The rationale for timely education about CKD treatment options is to: (1) allow patients and families time to assimilate the information and consider the treatment alternatives, (2) allow evaluation of recipients and donors for pre-emptive kidney transplantation, (3) allow staff time to arrange training for patients who choose a home dialysis therapy, (4) encourage clear decision making in the context of cognitive impairment associated with progressive chronic kidney disease, and (5) maximize planned treatment initiation using a permanent vascular or peritoneal access for those treated by dialysis. (Levin A et al., 1997; National Kidney Foundation, 2006) In addition, timely education also increases patient satisfaction with care. (Greenfield S, 1985)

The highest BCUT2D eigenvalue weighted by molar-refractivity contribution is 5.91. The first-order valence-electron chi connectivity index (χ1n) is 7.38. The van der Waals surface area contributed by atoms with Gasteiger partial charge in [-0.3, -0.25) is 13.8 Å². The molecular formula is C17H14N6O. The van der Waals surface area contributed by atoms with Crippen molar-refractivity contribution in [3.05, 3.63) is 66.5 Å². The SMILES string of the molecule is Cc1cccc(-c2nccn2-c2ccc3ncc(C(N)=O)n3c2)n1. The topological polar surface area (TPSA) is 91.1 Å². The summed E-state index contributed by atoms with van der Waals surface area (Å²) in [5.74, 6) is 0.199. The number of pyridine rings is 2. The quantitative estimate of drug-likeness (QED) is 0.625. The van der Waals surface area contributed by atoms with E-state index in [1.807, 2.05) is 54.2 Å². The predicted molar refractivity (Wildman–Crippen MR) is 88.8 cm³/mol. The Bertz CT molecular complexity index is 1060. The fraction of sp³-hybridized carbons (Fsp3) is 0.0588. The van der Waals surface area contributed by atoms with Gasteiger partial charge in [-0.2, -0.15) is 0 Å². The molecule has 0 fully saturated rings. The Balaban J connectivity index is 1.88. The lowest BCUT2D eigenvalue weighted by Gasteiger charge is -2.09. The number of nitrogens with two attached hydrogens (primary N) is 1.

Adherence to CKD education guidelines has not been widely reported and there are few published studies that assess the provision and delivery of information about all treatment options. One Canadian study reported a third of new patients commencing dialysis did not receive information about their treatment options until after they had commenced dialysis. (Manns BK et al., 2005) Another study of 428 patients in the United States found 66% were not presented with the option of peritoneal dialysis, 88% were not informed about home haemodialysis and 77% were not presented with the option of transplantation. (Mehrotra R et al., 2005) Numerous qualitative studies also report a lack of information about treatment options from both the patient's and carer's perspective. (Ashby M et al., 2005; Landreneau KJ & Ward-Smith P, 2007; Trisolim M et al., 2004)